Emirati nationality law
|Federal Law No.17 of 2020|
|Parliament of the United Arab Emirates|
|Enacted by||Government of the United Arab Emirates|
|Status: Current legislation|
Emirati nationality law governs citizenship eligibility in the United Arab Emirates (UAE). The law is primarily jus sanguinis. Foreigners may be naturalized and granted citizenship, but the process is limited due to the declining share of the Emirati population and fears of national identity loss. Gulf Cooperation Council citizens (except Qatar) are allowed to live in the UAE without restriction and have the right of freedom of movement.
The Emirati nationality law is derived from the Federal Law No.17 of 1972 on Nationality and Passports, and is administered by the General Directorate of Residency and Foreigners Affairs (GDRFA) in each emirate.
Birth in United Arab Emirates
The following persons are automatically Emirati citizens by descent:
- any Arab family settled in any of the member Emirates during or before year 1925, and who has maintained Emirati residence until the coming into force of enforcement of Federal Law No.17 of 1972.
- a person born in the UAE or abroad to an Emirati father.
- a person born in the UAE or abroad to an Emirati mother and whose affiliation to the father is not legally established.
- a person born in the UAE or abroad to an Emirati mother and of an unknown or stateless father.
- a person born in the UAE of unknown parents. Unless otherwise established, the foundling shall be deemed born in the UAE.
Children born to an Emirati father or an unknown or stateless father and an Emirati mother are Emirati citizens by descent, irrespective of the place of birth. Until 2017, children born to an Emirati mother and a foreign father could apply and receive Emirati citizenship once they reached age 18. Since October 2017 an Emirati mother can now confer Emirati nationality to her children once they reach six years of age.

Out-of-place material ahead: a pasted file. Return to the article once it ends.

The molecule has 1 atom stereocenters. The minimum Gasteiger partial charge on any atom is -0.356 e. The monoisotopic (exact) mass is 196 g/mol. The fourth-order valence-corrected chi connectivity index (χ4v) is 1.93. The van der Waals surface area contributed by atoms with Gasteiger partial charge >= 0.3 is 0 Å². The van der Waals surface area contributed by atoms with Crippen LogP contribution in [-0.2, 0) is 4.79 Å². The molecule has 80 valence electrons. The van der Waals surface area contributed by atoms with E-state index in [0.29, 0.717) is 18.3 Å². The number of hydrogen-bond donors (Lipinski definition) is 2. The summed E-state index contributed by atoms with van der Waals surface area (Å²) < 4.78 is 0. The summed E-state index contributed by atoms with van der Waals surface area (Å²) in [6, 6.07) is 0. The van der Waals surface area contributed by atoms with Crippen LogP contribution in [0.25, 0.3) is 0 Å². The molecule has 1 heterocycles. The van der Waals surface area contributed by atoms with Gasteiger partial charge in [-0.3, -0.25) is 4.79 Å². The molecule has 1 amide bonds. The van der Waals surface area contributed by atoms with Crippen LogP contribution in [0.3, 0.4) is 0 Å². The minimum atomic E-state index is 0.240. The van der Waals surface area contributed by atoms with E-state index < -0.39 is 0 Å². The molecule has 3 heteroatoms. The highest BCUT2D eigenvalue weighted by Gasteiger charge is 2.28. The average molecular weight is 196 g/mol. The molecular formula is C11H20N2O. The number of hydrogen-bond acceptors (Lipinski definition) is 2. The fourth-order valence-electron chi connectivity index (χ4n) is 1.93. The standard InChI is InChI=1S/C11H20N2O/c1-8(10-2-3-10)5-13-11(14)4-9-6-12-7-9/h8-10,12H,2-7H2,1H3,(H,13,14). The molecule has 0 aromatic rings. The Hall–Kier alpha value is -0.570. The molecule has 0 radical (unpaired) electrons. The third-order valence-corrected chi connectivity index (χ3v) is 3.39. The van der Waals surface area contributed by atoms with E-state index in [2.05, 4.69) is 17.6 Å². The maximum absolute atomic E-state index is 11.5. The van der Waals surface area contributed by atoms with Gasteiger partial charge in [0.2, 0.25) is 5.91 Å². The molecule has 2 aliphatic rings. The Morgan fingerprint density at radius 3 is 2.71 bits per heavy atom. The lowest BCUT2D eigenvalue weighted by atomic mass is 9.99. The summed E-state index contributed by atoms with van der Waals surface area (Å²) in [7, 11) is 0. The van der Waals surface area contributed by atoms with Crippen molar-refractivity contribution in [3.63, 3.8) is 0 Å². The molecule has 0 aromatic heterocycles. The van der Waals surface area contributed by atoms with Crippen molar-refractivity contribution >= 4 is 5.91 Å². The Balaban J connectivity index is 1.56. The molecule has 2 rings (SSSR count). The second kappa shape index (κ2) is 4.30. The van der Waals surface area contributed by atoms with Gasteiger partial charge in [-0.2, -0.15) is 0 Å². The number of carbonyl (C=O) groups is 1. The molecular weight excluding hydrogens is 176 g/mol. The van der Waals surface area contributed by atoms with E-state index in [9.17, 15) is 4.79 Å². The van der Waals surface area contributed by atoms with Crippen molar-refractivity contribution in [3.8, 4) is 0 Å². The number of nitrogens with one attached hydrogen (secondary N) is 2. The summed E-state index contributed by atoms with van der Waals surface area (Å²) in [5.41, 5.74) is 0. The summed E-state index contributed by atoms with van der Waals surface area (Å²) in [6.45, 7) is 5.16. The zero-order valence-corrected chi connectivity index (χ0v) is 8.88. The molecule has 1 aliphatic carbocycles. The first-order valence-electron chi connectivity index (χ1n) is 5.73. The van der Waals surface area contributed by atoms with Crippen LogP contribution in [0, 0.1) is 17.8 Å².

A foreign woman married to an Emirati national may acquire citizenship provided that the marriage lasts for at least seven years with the condition of having at least one child, or ten years in the absence of children. The wife of a naturalized male citizen may also acquire Emirati citizenship.
Naturalization is limited due to fears of loss of Emirati national identity and conservative culture, which are both considered under threat due to foreigners outnumbering native Emirati people eleven-to-one.
- An Arab with ancestral origins in Bahrain, Oman and Qatar who has been legally settled in the UAE for at least three years and has maintained a good reputation and has not been convicted of a crime.
- Arab individual who enjoys full legal capacity, has continuously and lawfully resided in the member emirates for at least seven years at the date of submitting a naturalisation application, has lawful source of income, is of good reputation and good conduct, and not convicted of any offence involving moral turpitude or dishonesty.
- Any person with Arabic proficiency who has been legally settled in the UAE since 1940 and has maintained a good reputation and has not been convicted of a crime.